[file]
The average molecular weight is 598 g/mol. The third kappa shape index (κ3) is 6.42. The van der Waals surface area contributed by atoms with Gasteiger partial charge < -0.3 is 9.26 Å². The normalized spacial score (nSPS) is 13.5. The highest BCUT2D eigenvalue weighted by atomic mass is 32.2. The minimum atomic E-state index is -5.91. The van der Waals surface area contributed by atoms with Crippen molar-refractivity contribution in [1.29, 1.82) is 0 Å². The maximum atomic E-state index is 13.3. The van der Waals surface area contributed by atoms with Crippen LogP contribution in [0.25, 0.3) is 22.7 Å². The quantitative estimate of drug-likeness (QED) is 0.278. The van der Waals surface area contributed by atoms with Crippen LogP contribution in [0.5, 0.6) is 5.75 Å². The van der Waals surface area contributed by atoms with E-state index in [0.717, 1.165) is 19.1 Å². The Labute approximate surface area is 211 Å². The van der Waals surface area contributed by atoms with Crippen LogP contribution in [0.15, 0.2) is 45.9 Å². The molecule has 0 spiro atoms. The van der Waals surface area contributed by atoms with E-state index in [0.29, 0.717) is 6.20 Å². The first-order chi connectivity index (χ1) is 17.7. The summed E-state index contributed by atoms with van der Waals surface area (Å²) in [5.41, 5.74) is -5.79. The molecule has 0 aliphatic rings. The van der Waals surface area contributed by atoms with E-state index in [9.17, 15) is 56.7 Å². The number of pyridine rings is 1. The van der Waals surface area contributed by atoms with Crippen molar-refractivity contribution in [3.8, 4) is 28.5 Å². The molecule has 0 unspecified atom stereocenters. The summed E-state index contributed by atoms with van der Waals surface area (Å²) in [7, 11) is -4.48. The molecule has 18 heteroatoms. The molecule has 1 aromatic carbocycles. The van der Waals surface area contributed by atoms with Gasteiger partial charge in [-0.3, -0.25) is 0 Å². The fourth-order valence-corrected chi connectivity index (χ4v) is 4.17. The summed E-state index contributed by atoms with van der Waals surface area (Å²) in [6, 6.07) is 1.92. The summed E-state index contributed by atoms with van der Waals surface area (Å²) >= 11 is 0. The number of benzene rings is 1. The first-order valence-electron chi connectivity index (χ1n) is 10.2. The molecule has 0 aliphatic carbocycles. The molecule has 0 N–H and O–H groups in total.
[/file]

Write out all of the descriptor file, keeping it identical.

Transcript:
The average molecular weight is 598 g/mol. The third kappa shape index (κ3) is 6.42. The van der Waals surface area contributed by atoms with Gasteiger partial charge < -0.3 is 9.26 Å². The normalized spacial score (nSPS) is 13.5. The highest BCUT2D eigenvalue weighted by atomic mass is 32.2. The minimum atomic E-state index is -5.91. The van der Waals surface area contributed by atoms with Crippen molar-refractivity contribution in [1.29, 1.82) is 0 Å². The maximum atomic E-state index is 13.3. The van der Waals surface area contributed by atoms with Crippen LogP contribution in [0.25, 0.3) is 22.7 Å². The quantitative estimate of drug-likeness (QED) is 0.278. The van der Waals surface area contributed by atoms with Crippen LogP contribution in [0.5, 0.6) is 5.75 Å². The van der Waals surface area contributed by atoms with E-state index in [0.717, 1.165) is 19.1 Å². The Labute approximate surface area is 211 Å². The van der Waals surface area contributed by atoms with Crippen LogP contribution in [0.15, 0.2) is 45.9 Å². The molecule has 0 spiro atoms. The van der Waals surface area contributed by atoms with E-state index in [0.29, 0.717) is 6.20 Å². The first-order chi connectivity index (χ1) is 17.7. The summed E-state index contributed by atoms with van der Waals surface area (Å²) in [5.41, 5.74) is -5.79. The molecule has 0 aliphatic rings. The van der Waals surface area contributed by atoms with E-state index in [9.17, 15) is 56.7 Å². The number of pyridine rings is 1. The van der Waals surface area contributed by atoms with Crippen molar-refractivity contribution in [3.8, 4) is 28.5 Å². The molecule has 0 unspecified atom stereocenters. The summed E-state index contributed by atoms with van der Waals surface area (Å²) in [7, 11) is -4.48. The molecule has 18 heteroatoms. The molecule has 1 aromatic carbocycles. The van der Waals surface area contributed by atoms with Gasteiger partial charge in [-0.3, -0.25) is 0 Å². The fourth-order valence-corrected chi connectivity index (χ4v) is 4.17. The summed E-state index contributed by atoms with van der Waals surface area (Å²) in [6, 6.07) is 1.92. The summed E-state index contributed by atoms with van der Waals surface area (Å²) >= 11 is 0. The number of benzene rings is 1. The first-order valence-electron chi connectivity index (χ1n) is 10.2. The molecule has 0 aliphatic carbocycles. The molecule has 0 N–H and O–H groups in total.